As families across the country battle to pay off their debts, it seems many of us are turning to debit cards.
Households are obviously keen to pay off their debts as quickly as possible, and it's just as well, as we typically each owe £7,900 in personal loans, overdrafts and credit cards.
So instead of taking out more credit, many are making use of debit cards. A report found usage actually grew by 10% last year, and we're now using them more than even cash when it comes to payments.
Each household paid off an average of around £355 of their unsecured debt in 2011, but UK homes remain "among the most indebted in the world" despite three successive years of net repayments, the report said.
However, the report predicted typical UK dwellers will continue their determination to pay down their debts, owing around £7,500 by 2013.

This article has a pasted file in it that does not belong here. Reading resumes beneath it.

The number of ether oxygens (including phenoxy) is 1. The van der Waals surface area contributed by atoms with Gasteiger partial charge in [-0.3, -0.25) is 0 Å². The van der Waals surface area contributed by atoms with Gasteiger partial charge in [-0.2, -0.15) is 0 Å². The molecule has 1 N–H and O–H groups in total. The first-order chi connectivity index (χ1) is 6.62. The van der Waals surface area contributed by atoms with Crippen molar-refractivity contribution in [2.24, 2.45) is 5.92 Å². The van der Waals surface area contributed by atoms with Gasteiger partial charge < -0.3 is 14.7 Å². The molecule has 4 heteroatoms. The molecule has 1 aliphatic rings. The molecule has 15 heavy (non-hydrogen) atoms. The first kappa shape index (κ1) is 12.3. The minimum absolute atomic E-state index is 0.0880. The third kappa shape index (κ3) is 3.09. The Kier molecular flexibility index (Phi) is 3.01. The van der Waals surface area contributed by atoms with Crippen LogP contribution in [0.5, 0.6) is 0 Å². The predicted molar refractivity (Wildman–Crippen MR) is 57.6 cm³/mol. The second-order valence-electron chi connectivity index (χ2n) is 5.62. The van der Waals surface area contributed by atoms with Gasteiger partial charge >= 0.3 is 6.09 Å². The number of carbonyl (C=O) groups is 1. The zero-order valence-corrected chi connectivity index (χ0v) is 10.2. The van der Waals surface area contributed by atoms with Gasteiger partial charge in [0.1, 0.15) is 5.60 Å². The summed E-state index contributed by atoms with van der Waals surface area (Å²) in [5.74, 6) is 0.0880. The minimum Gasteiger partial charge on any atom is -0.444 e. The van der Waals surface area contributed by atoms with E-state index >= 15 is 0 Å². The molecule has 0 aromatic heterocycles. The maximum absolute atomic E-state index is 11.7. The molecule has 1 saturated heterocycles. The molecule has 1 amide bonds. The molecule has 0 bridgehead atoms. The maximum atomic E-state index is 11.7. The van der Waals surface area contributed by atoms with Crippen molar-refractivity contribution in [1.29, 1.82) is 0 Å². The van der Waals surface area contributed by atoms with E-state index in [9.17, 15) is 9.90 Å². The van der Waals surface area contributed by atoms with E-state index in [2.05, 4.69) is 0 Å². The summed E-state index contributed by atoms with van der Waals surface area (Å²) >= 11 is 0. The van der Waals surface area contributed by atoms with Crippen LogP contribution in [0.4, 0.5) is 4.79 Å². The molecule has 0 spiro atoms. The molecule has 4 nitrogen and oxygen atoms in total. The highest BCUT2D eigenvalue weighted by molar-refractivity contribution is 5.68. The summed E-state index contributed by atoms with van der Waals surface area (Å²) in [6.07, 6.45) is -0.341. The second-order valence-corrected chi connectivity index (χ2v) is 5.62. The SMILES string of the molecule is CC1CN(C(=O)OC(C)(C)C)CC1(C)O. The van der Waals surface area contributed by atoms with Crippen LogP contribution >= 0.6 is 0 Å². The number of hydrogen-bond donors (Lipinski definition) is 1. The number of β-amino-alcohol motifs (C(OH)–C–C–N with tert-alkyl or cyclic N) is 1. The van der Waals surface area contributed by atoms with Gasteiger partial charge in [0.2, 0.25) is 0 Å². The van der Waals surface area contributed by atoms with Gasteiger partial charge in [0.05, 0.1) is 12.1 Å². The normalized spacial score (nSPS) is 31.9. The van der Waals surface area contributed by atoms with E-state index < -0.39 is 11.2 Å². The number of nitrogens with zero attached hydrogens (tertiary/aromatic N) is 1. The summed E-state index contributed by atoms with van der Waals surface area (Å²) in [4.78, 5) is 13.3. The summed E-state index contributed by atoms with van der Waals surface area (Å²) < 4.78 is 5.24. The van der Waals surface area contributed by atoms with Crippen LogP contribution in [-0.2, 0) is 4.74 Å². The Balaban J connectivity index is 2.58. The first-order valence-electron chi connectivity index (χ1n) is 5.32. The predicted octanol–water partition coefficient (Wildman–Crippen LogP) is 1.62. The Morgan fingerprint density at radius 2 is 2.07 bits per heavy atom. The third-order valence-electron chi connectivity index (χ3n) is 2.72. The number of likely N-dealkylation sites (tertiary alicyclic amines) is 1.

But it highlighted "worrying" signs in spending habits, particularly among the 25 to 34 age group, where a quarter have used credit to fund essential purchases in the last year.
Simon Westcott, director in PwC's financial services practice, which published the report, said: "The longer term trend suggests that numbers will continue to decline, with the younger generation showing a preference for debit cards and emerging digital alternatives such as mobile payments.
"This generation seems unlikely to switch to increased credit card usage in later life, as perhaps they would have done in the past, suggesting that debit cards, mobile payments and other innovations will force the credit card into an ever decreasing market. Beware of debit card fraud."
It's a good job we're being more wary about taking out credit, because average incomes have fallen by nearly 3.5% in real terms over the past year.
For some further advice, check out this guide on taking the first steps to getting yourself out of debt.